Understanding the demographics of your business' clientele is crucially important, yet it's something many businesses do wrong. Sometimes the biggest and best buyers are under-served because we've failed to change with our changing crowd. A prime example of this is the geek community. Routinely, women face dicrimination from the geek community; many of the ‘old school’ organizers and business owners state that women are not a significant part of their target audience. However, my own side project (CapitalGeekGirls.com) has been very successful and built on the foundation that there are indeed geek women out there, and they wish to feel represented as well.
By looking at the research available on the topic, we’ve ascertained that the demographics of the geek population fluctuate, depending on what portion of the geek community we are discussing. For instance, in the world of comic book fans, women make up only 25% of self-professed fanatics, whereas San Diego Comic-Con (the largest and most famous geek convention in the world) states that at least 40% of their visitors are female. The age range of convention goers and comic book readers are close to the same: 16-34 and 18-45 respectively. The age range of convention goers is likely skewed by the number of parents bringing their children with them, however, and is likely aligned with the comic book reader age bracket when other factors (like spending at the con) are taken into account.
Half of all comic book fanatics are estimated to be single, which is a high number and could be of marketing value to geek businesses. Geek events and conventions are not known for being great places for socializing outside of ‘geek talk’, so perhaps there is room for offering some events or resources for greater interaction.
In terms of video game players, the stats aren’t far off the convention ones. 45% of gamers are women, and 68% of gamers are over 18. This tells us that the geek industry’s insistence of marketing to kids is a)ineffective and b)likely missing out on great opportunities to market to adults—especially as 89% of game purchases made by kids are done with their parents present.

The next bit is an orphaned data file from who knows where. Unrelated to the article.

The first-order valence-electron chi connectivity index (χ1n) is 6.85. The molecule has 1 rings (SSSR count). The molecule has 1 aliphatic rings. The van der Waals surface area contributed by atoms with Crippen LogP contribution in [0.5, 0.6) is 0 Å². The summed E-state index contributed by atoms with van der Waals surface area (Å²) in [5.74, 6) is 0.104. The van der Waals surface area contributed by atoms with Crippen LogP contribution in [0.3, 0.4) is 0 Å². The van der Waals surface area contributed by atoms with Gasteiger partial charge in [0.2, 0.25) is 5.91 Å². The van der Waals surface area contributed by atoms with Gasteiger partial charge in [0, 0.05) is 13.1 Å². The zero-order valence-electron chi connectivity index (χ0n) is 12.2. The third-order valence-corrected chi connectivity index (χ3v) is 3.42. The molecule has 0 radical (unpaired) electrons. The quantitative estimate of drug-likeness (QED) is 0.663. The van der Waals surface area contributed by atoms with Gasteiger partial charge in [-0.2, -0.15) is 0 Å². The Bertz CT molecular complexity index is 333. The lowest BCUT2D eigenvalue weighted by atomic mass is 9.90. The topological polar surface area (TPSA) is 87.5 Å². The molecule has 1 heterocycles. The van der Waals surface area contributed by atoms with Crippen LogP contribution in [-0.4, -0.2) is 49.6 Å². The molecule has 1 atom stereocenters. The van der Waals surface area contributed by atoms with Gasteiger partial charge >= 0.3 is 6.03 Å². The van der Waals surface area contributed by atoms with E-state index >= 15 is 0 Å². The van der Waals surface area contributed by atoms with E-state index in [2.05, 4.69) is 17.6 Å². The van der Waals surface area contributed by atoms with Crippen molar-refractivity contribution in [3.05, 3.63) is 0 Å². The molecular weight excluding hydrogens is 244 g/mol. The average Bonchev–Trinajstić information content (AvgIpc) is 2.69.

A powerful article by How Not To Suck At Game Design talks about disruptive marketing as the answer to why the industry and population think women aren’t part of the demographic, even though we clearly are: in a nutshell, a lot of marketing work has been put into convincing a specific demographic of men are somehow ‘elite fans’, the only ones worthy of the industry’s attention; so we turn to disruptive marketing, which essentially means working against the grain to burst a marketing ‘bubble’ like this one. That’s when things like Tank Girl, Minecraft, and the Simpsons manage to break through the glass ceiling.
At Capital Geek Girls, we have developed our blogazine to be populated by almost entirely geek women writers, and we talk about the geek world in a wide variety of ways. Sometimes we sound just like our male geek writer counterparts, and sometimes we really don’t. Not long ago we had seven writers talk about the ‘fake geek girl’ prejudice. We got tons of hits and sparked some seriously controversial facebook discussions. In terms of getting women to be recognized in geekdom, we’re definitely taking the route of disruptive marketing.
Remember that identifying shifts in your own target market can be the difference between being behind the curve, or acting as a 'curve maker'. Consider your own options in terms of researching and acknowledging that your key demographic may be shifting, and plan proactively for the next wave.
If you'd like more ideas and information, send us an email at firstname.lastname@example.org.